Search Results: "Amy Butler Greenfield"


BOOK REVIEW

CHANTRESS FURY by Amy Butler Greenfield
YOUNG ADULT
Released: May 5, 2015

"There's nothing new under the sun, but singing heroines, magic, and mermaids make for a formula that still appeals. (historical note) (Fantasy. 12-16)"
A final volume, accompanied by a romantic repackage for the whole series, closes out the modestly enjoyable Chantress trilogy. Read full book review >

BOOK REVIEW

CHANTRESS ALCHEMY by Amy Butler Greenfield
YOUNG ADULT
Released: May 6, 2014

"Nothing new here, but alchemy, feminism and two separate wicked plotters make this enjoyable enough to keep the pages turning. (historical note) (Fantasy. 12-16)"
The second volume of this alternate-history fantasy trilogy provides more of the same, with some improvements. Read full book review >

BOOK REVIEW

CHANTRESS by Amy Butler Greenfield
YOUNG ADULT
Released: May 7, 2013

"Formulaic doesn't mean faulty, though, and girl-centric historical fantasy's ever-growing niche can certainly hold another volume. (author's note) (Historicalfantasy. 12-16)"
In an alternate England, a young girl raised in isolation may hold the power to save the nation. Read full book review >

BOOK REVIEW

NON-FICTION
Released: May 2, 2005

"A smart blend of science and culture, pleasing to readers of Mark Kurlansky, Philip Ball and other interpreters of how the things of daily life, past and present, came to be. Dyers will enjoy it, too."
A user-friendly treatise on the color red and one of its most pleasing forms of transmission, a once-coveted dye. Read full book review >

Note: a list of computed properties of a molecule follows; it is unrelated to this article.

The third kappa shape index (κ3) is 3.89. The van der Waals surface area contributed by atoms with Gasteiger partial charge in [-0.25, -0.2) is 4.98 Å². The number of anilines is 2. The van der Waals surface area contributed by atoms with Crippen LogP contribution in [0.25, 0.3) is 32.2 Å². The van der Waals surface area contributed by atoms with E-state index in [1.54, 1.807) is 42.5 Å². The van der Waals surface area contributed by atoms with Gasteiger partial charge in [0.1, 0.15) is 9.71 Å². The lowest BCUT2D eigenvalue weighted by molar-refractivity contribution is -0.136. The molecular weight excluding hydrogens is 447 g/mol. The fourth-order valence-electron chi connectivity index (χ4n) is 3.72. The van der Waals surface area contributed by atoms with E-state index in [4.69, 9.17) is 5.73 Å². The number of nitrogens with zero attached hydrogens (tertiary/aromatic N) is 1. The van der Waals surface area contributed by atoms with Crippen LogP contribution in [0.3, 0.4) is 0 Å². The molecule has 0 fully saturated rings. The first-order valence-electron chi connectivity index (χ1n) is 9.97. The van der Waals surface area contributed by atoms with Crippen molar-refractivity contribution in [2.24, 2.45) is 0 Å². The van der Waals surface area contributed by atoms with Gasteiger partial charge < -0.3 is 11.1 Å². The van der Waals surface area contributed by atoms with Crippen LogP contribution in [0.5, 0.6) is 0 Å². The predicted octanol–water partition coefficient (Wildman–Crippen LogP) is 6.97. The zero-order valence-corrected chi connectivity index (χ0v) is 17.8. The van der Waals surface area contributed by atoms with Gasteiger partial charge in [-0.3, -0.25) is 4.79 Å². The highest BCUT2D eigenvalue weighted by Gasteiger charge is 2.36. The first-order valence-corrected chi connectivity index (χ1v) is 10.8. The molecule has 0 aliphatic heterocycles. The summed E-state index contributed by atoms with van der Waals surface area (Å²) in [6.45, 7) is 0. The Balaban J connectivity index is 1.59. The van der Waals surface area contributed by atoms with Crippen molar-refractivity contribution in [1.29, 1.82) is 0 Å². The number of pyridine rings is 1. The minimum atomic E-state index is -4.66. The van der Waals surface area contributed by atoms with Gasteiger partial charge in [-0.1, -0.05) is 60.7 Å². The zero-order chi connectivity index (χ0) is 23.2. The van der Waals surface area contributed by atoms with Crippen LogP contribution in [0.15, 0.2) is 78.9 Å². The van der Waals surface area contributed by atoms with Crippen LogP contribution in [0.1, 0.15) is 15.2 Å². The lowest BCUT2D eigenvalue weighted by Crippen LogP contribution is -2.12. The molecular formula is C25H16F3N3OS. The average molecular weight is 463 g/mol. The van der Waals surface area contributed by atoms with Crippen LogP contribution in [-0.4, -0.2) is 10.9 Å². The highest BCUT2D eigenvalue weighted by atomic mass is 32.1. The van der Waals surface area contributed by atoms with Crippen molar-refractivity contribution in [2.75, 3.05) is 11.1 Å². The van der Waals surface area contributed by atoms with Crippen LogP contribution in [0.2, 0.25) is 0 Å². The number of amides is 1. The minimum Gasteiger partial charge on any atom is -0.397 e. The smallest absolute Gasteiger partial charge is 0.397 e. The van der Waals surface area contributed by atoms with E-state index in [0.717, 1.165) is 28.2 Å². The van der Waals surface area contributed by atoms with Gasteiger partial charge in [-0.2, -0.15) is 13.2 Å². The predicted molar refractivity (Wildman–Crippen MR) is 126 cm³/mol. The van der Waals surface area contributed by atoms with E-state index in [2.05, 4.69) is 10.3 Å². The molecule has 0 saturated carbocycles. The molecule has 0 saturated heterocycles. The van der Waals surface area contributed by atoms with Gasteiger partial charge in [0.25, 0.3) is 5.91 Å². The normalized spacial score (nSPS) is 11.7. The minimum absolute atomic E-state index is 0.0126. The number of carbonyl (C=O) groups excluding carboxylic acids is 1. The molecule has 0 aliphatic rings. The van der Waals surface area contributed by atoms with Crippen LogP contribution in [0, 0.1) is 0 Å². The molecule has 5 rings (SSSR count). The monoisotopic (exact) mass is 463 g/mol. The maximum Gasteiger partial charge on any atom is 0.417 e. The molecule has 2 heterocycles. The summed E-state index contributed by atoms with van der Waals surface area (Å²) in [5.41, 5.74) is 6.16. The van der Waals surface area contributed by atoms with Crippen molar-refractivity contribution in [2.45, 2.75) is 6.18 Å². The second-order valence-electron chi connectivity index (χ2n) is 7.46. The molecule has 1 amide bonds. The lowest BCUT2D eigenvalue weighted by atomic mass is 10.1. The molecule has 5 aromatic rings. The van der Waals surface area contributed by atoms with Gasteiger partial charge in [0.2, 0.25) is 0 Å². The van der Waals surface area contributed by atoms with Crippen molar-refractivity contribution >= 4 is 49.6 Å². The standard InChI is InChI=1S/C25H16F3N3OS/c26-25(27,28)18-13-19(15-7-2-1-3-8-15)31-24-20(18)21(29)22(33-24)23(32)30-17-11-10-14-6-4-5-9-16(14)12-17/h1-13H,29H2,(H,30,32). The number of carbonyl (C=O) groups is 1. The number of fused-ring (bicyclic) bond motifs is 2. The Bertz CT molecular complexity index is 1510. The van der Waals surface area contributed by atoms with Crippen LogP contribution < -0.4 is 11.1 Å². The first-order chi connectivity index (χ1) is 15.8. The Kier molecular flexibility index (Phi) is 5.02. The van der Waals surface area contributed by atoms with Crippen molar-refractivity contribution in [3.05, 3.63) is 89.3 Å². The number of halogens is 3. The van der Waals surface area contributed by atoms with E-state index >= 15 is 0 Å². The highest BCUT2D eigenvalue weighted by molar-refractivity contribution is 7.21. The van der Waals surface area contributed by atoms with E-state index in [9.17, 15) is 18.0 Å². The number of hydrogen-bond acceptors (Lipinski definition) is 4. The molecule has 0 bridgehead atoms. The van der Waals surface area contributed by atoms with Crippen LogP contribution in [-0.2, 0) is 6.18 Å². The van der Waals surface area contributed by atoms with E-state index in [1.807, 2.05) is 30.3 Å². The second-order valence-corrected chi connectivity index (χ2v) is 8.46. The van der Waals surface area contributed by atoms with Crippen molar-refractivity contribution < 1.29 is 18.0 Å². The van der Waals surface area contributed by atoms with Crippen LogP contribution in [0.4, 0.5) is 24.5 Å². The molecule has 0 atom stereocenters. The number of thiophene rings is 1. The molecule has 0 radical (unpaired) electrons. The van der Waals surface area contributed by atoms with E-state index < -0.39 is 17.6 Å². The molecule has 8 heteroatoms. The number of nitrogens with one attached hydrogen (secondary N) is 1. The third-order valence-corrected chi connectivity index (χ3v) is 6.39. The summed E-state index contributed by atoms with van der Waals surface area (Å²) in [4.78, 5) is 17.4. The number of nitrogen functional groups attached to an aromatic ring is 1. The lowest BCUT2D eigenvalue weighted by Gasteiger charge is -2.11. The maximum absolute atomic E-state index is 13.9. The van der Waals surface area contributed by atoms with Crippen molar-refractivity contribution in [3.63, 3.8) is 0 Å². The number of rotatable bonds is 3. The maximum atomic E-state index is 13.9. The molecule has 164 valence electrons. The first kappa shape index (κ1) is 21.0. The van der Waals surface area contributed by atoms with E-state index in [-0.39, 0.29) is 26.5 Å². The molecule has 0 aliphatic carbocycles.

BOOK REVIEW

VIRGINIA BOUND by Amy Butler
CHILDREN'S
Released: March 21, 2003

"Butler's lively prose and brisk pace make for an excellent first effort sure to appeal to fans of historical fiction and to anyone who enjoys a well-told tale. (author's note, acknowledgments) (Historical fiction. 9-12)"
Newcomer Butler's title is a play on words: Rob Brackett and Nell Cranston are bound for Virginia, where they will be bound in servitude to the highest bidder for four to seven years. Read full book review >

BOOK REVIEW

NON-FICTION
Released: Nov. 1, 2011

"From H.G. Wells to Alvin Toffler to Francis Fukuyama, writers who predict the future based on a snapshot of the present have a mediocre success rate. Readers will appreciate Greenfield's description of brain development and function but should allow a few decades to pass before agreeing that dramatic changes in computer technology will mark the end of life as we know it."
A neuroscientist skillfully explains how our unique identity and consciousness develop from the "biochemical banality" of our physical brain, and then strains to reveal how today's dazzlingly intrusive technology may change it. Read full book review >

BOOK REVIEW

NON-FICTION
Released: Oct. 22, 2013

"Well researched and thought through—an interesting, plausible exercise in pop history that doesn't take itself too seriously."
What would have happened if Lee Harvey Oswald had been off by a hair on Nov. 22, 1963? Read full book review >

BOOK REVIEW

THE HIDDEN CHILDREN by Howard Greenfield
HISTORY
Released: Dec. 1, 1993

"Further reading; index. (Nonfiction. 9+)"
Milton Meltzer described the Holocaust's heroic gentiles in Rescue (1988); now, the author of Books (1976, 1989) and several artists' biographies presents the experiences of some of those saved—children, hidden in Europe, who later emigrated to the US. Read full book review >

BOOK REVIEW

BIOGRAPHY & MEMOIR
Released: March 8, 2011

"Politics wonks will find much to chew on here, and sci-fi writers might find a few what-if moments to play with as well."
For want of iron will on the part of an assassin, John F. Kennedy lived a few years longer than he might have. Read full book review >

BOOK REVIEW

NON-FICTION
Released: Jan. 27, 2015

"Challenging, stimulating perspective from an informed neuroscientist on a complex, fast-moving, hugely consequential field."
A comprehensive overview of the scientific research—albeit in its infancy—into the effects of cybertechnology on our brains. Read full book review >